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"I own to you that just then I perceived - in a new light, as it were—how unwholesome the pilgrims looked, and I hoped, yes, I positively hoped, that my aspect was not so - what shall I say?—so—unappetizing: a touch of fantastic vanity which fitted well with the dream-sensation that pervaded all my days at that time." (2.14)
Marlow hopes he looks prettier than the pilgrims, even though his stunning good looks might get him eaten by his own cannibal aides. In this situation, caring about your appearance goes beyond vanity right toward madness. (Seriously, wouldn't the rational response be to uglify yourself as much as possible?)
"Were we to let go our hold of the bottom, we would be absolutely in the air - in space. We wouldn't be able to tell where we were going to - whether up or down stream, or across - till we fetched against one bank or the other - and then we wouldn't know at first which it was." (2.15)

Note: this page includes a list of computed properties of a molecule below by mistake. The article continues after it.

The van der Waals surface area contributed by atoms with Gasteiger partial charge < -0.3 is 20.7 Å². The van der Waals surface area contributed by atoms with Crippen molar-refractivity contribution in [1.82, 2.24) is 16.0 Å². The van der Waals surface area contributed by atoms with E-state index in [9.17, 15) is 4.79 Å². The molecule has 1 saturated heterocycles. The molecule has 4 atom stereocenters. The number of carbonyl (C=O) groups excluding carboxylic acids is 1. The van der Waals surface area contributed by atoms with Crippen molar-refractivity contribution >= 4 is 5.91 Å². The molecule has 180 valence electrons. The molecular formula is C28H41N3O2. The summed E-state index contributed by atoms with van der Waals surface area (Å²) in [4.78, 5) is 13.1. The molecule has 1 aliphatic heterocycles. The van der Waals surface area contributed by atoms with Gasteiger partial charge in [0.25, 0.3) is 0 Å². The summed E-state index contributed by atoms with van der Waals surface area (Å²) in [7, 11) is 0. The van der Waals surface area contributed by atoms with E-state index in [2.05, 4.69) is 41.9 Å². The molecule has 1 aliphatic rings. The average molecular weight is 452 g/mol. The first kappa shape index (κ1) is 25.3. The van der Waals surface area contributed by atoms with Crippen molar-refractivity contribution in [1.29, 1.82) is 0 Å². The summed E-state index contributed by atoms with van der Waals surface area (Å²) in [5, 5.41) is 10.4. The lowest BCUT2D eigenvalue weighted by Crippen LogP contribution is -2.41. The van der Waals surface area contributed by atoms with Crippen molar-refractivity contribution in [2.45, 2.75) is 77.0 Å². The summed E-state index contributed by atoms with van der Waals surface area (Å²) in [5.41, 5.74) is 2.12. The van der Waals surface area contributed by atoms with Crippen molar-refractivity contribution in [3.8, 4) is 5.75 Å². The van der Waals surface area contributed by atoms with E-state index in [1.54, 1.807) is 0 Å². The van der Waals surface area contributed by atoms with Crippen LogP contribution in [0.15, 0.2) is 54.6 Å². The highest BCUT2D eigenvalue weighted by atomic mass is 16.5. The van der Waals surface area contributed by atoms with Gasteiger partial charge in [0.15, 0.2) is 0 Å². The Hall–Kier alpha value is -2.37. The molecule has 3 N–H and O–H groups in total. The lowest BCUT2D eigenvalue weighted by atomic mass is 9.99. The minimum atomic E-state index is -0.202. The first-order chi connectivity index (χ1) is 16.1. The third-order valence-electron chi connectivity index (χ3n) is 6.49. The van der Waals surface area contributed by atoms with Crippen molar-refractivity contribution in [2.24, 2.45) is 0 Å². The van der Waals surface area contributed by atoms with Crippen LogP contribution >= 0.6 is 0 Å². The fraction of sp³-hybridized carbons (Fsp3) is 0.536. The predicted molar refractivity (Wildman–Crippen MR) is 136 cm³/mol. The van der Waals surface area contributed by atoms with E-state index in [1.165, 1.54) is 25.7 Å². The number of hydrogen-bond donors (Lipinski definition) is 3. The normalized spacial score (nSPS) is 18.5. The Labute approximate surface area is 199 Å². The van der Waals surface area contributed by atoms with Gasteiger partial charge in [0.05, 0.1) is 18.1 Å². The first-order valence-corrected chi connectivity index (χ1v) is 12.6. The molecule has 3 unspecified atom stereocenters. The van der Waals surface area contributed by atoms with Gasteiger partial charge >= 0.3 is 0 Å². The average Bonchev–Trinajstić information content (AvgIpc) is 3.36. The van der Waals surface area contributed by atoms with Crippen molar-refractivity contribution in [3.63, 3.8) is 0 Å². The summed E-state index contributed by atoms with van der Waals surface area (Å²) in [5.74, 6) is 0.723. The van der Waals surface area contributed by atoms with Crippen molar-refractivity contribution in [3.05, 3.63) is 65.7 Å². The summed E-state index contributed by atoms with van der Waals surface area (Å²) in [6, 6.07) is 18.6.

Marlow knows that if he follows the manager's orders and begins sailing again in the fog, left will become right, upstream will become downstream, and they will probably die. It's good to know that he's clinging to some shred of sanity.
"You should have seen the pilgrims stare! They had no heart to grin, or even to revile me: but I believe they thought me gone mad - with fright, maybe. I delivered a regular lecture." (2.17)
The pilgrims think their captain Marlow has gone mad with fear when he does something as mundane as giving a lecture while everyone else is freaking out from paranoia.